THE COLLECTOR -- 1630 U St. NW. 745-1825. Open: Monday through Thursday 6 p.m. to midnight, Friday and Saturday 6 p.m. to 1 a.m., Sunday 6 to 11 p.m.; for brunch Saturday and Sunday 11 a.m. to 3 p.m. All major credit cards. Reservations suggested for parties of four or more. Separate non-smoking section. Prices: dinner appetizers $2.75 to $4.25, entrees $4.95 to $12.95; all-you-can-eat buffet brunch, $8.50. Full dinner with beer, tax and tip about $20 to $25 per person.
Tired of caviar? Overdosed on holiday pheasant and truffles? At the Collector you are welcomed back to basics, for this is a meat loaf and mashed potatoes restaurant.
It is one in the struggling strip of restaurants on U Street NW, sharing the block with Julio's and Stetson's since Torremolinos finally gave up the fight. And after many months of changing chefs and menus, opening for lunch, then closing for lunch, the Collector has settled into a stable menu and steady hours -- now limited to dinner and Saturday and Sunday brunch.
The Collector is as much an art gallery as a restaurant. The collection of art on display and for sale changes every few weeks, so the mood of the place varies as the artwork swings from African masks and marriage cloths to turn-of-the- century travel posters and modern abstractions. Through these changes, though, the Collector remains a breezy- looking cafe' with black-and-white checkerboard floors and laminated tables inset with pages from antiques catalogues. Its indoor trees and walls of windows combine to create the open feel of a sidewalk cafe'. Whether you're having a drink at the long, carved-wood bar or a meal in the adjacent dining room, the Collector is a welcoming, attractive place to linger.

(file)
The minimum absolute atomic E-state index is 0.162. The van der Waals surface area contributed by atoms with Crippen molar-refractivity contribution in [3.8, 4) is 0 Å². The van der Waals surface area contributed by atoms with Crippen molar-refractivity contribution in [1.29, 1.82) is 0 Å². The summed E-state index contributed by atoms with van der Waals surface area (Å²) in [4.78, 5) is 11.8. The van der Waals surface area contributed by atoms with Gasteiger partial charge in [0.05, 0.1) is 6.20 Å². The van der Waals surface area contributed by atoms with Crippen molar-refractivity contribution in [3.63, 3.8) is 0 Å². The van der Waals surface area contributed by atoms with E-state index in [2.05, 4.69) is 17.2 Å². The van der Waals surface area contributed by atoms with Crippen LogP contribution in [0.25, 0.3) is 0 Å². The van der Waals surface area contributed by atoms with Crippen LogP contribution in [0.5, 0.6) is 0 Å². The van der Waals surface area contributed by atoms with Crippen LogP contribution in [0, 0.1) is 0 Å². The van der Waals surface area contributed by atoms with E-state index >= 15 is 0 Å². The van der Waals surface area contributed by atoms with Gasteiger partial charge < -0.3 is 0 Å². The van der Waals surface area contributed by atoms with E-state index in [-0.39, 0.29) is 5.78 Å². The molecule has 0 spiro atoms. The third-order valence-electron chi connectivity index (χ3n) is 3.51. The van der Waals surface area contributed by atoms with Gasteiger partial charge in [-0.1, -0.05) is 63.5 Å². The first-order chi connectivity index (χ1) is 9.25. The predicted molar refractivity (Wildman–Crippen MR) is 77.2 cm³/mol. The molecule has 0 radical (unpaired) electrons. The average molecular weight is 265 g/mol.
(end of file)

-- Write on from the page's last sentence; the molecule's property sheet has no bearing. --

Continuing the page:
And linger you will, for the kitchen is so slow you might wonder whether the early Americana on the menu means the kitchen has forsworn all time-saving devices. I've waited for an appetizer that never came, asked for it with my main course and canceled it when that course was finished. I shudder to think of the delays when the dining room is full. On my last visit, two of the appetizers and two of the main dishes were unavailable, which narrowed the choices considerably. Service is friendly and cheerful but not very attentive. The waiter is likely to need reminding if you want water, he may not listen to all the details and may forget who ordered what. The Collector, even after being open all these months, needs to get organized.